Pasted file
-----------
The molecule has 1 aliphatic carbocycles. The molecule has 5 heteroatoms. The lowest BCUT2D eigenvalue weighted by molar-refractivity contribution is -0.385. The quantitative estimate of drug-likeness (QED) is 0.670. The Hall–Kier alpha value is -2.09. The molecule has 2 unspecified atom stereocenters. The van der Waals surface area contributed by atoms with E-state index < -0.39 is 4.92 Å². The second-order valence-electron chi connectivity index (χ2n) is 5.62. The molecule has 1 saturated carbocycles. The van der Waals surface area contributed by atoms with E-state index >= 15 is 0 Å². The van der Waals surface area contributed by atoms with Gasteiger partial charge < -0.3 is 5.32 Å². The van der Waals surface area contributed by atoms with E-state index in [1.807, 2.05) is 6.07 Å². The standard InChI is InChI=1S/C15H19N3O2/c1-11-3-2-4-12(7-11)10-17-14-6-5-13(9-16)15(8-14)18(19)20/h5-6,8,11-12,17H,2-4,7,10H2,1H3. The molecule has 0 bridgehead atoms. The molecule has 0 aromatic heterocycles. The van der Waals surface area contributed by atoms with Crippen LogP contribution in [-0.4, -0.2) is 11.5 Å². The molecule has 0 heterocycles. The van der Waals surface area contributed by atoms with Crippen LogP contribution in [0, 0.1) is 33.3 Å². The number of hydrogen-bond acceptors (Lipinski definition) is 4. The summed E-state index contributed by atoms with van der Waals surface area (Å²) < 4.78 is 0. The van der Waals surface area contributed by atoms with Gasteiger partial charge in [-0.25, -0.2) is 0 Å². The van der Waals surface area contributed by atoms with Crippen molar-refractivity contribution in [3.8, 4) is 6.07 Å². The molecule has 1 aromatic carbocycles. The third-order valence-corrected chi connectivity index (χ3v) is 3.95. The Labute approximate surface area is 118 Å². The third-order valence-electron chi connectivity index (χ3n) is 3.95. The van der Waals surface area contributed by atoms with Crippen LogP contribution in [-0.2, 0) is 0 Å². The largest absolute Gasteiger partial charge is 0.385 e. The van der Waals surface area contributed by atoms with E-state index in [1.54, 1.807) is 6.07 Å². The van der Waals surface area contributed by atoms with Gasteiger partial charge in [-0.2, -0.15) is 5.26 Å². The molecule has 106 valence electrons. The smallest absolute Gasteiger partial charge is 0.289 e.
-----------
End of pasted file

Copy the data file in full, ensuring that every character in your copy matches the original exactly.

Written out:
The molecule has 1 aliphatic carbocycles. The molecule has 5 heteroatoms. The lowest BCUT2D eigenvalue weighted by molar-refractivity contribution is -0.385. The quantitative estimate of drug-likeness (QED) is 0.670. The Hall–Kier alpha value is -2.09. The molecule has 2 unspecified atom stereocenters. The van der Waals surface area contributed by atoms with E-state index < -0.39 is 4.92 Å². The second-order valence-electron chi connectivity index (χ2n) is 5.62. The molecule has 1 saturated carbocycles. The van der Waals surface area contributed by atoms with E-state index >= 15 is 0 Å². The van der Waals surface area contributed by atoms with Gasteiger partial charge < -0.3 is 5.32 Å². The van der Waals surface area contributed by atoms with E-state index in [1.807, 2.05) is 6.07 Å². The standard InChI is InChI=1S/C15H19N3O2/c1-11-3-2-4-12(7-11)10-17-14-6-5-13(9-16)15(8-14)18(19)20/h5-6,8,11-12,17H,2-4,7,10H2,1H3. The molecule has 0 bridgehead atoms. The molecule has 0 aromatic heterocycles. The van der Waals surface area contributed by atoms with Crippen LogP contribution in [-0.4, -0.2) is 11.5 Å². The molecule has 0 heterocycles. The van der Waals surface area contributed by atoms with Crippen LogP contribution in [0, 0.1) is 33.3 Å². The number of hydrogen-bond acceptors (Lipinski definition) is 4. The summed E-state index contributed by atoms with van der Waals surface area (Å²) < 4.78 is 0. The van der Waals surface area contributed by atoms with Gasteiger partial charge in [-0.25, -0.2) is 0 Å². The van der Waals surface area contributed by atoms with Crippen molar-refractivity contribution in [3.8, 4) is 6.07 Å². The molecule has 1 aromatic carbocycles. The third-order valence-corrected chi connectivity index (χ3v) is 3.95. The Labute approximate surface area is 118 Å². The third-order valence-electron chi connectivity index (χ3n) is 3.95. The van der Waals surface area contributed by atoms with Crippen LogP contribution in [-0.2, 0) is 0 Å². The largest absolute Gasteiger partial charge is 0.385 e. The van der Waals surface area contributed by atoms with E-state index in [1.54, 1.807) is 6.07 Å². The van der Waals surface area contributed by atoms with Gasteiger partial charge in [-0.2, -0.15) is 5.26 Å². The molecule has 106 valence electrons. The smallest absolute Gasteiger partial charge is 0.289 e.